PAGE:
Two years ago, I was extremely excited to recap what was the most amazing Great American Beer Festival Awards Ceremony I’ve ever seen. To say that Virginia crushed it would be putting it mildly. The old guard dominated. The new players showed up and out. The surprises, well, surprised us. The overall medal count was tied for the most ever in Virginia history and showed that they were a power east of the Mississippi.
But as the dust settled at last years GABF, a lot of people were left scratching their heads. Four medals were the lowest total count that we had seen in nearly a decade, and was easily written of a just a fluke year.
Now as we sit here in 2018 after bouncing back with 8 medals this past weekend, it looks like we have found the level ground for Virginia’s showing in the GABF. We’ve updated our cumulative chart to show the overall medals as well as the trend line. While the ever-so-slight tail-off will certainly be taken in the wrong way, the information that can be taken away from the line is this:
The expectation for Virginia at the GABF should be between 7-9 medals each year.
I’m sure there is a wide variety of comments that can be made about that statement, but the data, competition rules, and practical outlook suggest that, given current factors, this is what to expect.
First lets look at the raw data. Virginia has hit that range 8 of the last 15 years and 6 of the last 10. Like any set of data points, there have been years when we were better (2012,2013,2016) and years when we were worse (2007,2008,2017), but as a majority of those years falls within that range, our statement it not a stretch in any way. For the people out there that say that I’m just being a negative Nancy on this, Virginia’s 10-year average is 11.38 medals a year, capturing 91 of their 139 medals (65.5%) in that stretch, which would indicate a higher outlook, but mining it down a little recently show a range similar to our statement.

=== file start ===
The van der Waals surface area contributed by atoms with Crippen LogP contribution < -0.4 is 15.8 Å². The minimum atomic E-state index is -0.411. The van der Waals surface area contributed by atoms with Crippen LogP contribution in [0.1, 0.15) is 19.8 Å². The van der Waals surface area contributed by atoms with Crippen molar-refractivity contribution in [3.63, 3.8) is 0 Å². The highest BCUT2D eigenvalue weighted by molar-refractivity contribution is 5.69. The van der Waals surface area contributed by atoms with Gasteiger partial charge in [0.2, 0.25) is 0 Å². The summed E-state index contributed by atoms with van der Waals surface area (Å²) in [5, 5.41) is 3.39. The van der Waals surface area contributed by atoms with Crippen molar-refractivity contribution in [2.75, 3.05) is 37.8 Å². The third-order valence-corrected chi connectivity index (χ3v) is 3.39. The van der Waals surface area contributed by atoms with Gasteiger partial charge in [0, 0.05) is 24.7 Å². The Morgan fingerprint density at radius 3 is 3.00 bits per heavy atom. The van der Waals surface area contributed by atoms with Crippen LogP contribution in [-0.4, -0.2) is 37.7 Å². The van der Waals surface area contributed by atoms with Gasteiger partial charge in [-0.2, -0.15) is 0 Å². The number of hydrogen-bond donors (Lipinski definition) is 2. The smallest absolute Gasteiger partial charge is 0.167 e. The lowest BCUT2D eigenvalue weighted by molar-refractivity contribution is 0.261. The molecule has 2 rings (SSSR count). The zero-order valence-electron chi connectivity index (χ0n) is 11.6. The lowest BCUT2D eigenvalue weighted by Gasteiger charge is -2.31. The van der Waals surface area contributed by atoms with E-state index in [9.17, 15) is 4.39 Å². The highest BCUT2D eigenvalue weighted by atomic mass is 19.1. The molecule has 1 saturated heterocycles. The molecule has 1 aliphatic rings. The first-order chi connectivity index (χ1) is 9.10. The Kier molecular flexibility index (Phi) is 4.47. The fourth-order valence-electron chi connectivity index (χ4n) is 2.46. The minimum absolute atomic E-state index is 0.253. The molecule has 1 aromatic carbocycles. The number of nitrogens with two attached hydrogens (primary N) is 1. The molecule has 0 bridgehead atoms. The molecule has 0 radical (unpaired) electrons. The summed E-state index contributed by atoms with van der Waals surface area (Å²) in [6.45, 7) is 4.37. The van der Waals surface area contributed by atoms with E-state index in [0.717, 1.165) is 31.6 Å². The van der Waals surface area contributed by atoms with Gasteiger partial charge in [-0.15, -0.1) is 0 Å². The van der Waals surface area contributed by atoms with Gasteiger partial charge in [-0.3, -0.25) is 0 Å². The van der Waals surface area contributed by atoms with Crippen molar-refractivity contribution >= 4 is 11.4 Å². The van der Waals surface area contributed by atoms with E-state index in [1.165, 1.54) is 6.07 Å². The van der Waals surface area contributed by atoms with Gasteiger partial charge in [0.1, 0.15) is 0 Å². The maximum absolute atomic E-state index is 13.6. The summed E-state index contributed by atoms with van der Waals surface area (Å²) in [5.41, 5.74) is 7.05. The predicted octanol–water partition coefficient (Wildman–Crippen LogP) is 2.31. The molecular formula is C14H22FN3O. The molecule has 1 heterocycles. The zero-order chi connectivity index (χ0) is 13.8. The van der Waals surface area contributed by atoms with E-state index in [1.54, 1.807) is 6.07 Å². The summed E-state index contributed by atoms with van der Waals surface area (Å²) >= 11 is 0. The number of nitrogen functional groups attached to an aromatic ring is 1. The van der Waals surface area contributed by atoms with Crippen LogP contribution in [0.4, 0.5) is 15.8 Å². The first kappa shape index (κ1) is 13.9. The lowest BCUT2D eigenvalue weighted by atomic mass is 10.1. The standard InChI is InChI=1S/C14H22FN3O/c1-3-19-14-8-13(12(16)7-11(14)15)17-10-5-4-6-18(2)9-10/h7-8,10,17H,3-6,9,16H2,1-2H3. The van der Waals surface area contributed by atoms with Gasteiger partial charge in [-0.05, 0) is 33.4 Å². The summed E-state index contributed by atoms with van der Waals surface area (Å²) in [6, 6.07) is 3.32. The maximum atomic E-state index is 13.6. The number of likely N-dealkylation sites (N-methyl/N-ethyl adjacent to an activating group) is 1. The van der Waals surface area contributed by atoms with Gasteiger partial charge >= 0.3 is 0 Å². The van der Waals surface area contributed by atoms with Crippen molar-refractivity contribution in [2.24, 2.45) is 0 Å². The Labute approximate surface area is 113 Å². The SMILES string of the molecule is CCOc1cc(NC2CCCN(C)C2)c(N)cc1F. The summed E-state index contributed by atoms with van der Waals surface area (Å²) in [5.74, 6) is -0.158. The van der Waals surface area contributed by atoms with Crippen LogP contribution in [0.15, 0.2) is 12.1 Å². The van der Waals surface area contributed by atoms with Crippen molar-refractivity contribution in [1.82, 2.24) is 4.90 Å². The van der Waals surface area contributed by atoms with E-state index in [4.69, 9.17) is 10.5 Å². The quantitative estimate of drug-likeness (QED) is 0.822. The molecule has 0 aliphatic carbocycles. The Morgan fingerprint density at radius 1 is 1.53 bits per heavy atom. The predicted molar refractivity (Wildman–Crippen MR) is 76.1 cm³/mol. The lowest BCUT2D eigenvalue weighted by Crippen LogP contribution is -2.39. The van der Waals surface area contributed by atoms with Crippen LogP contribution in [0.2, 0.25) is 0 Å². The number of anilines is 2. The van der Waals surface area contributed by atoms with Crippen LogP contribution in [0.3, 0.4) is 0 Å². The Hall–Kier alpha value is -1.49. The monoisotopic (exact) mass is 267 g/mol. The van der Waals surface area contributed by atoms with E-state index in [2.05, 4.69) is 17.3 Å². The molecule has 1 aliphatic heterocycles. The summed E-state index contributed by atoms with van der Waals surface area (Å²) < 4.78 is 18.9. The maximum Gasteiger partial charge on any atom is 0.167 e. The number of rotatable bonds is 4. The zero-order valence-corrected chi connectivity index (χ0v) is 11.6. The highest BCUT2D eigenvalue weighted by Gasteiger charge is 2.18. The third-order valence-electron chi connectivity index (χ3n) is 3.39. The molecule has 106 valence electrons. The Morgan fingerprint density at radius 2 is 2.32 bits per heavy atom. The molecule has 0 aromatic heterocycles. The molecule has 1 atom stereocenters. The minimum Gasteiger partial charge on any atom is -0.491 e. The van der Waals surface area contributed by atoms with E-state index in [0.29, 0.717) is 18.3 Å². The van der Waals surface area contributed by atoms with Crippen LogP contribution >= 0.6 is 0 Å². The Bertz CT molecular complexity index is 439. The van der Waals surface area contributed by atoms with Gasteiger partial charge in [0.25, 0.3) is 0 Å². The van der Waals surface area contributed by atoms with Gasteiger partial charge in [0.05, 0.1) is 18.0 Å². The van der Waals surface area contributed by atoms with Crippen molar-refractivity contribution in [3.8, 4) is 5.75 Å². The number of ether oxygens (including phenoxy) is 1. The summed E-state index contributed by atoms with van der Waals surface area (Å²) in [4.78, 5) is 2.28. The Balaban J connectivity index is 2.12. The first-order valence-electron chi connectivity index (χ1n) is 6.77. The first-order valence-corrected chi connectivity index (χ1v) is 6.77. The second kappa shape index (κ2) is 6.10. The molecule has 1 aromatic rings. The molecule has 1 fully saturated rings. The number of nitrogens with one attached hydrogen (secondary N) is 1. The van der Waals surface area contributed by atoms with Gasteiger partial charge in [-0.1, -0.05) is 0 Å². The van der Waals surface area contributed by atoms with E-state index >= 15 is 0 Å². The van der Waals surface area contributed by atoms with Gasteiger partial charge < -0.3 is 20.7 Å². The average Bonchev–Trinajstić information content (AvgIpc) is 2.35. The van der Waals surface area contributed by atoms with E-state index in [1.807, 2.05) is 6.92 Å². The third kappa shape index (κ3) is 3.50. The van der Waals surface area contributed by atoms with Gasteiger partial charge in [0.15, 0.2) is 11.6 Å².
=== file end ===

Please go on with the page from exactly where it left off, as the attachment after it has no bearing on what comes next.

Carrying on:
Secondly the competition rules are not usually favoring Virginia. The main hurdle is the geographic relativity of Virginia to Colorado, which means that transporting beer to the competition is extremely difficult. Brewers in Virginia have worked with one another to help ease the shipping cost and get fresh beer there more efficiently, but it must be bottled or canned, not kegged, and crowlers are frowned upon, which is difficult for those that do not have in-house means to do that. This is not an excuse for quality in competitions, but it is a very, very large impetus that has to be well planned and executed, and has definitely limited who and what Virginia has entered.
Lastly, there is the practical outlook. Virginia’s ebb and flow has relied on their strength in several areas of ‘expertise’. When Virginia has traditionally done well, it has been in (1) stouts/porters, (2) German-style, and (3) Belgian-American style beer, sometimes winning 2 medals in the same category. But as the breweries and brews that usually take in medal year after year have gone or have a limited shelf life (heh), there has to be a new batch of people to take that place. Don’t get me wrong I would love for Optimal Wit and 13.Five to win every year, but what is the next brewery or beer to make a run like that?
Is the GABF the end-all-be-all of Virginia breweries? Is this the start of a downward trend in Virginia beer? Are brew-masters canceling their vacations to Cabo? Nope, nope, and I prefer Maui but to each their own. The GABF is a competition with hardware, but not everyone needs that, and the value is only there by people that hold that to be important. Amazing beer will continue to be made and discovered in Virginia either way and none of that is changing any time soon.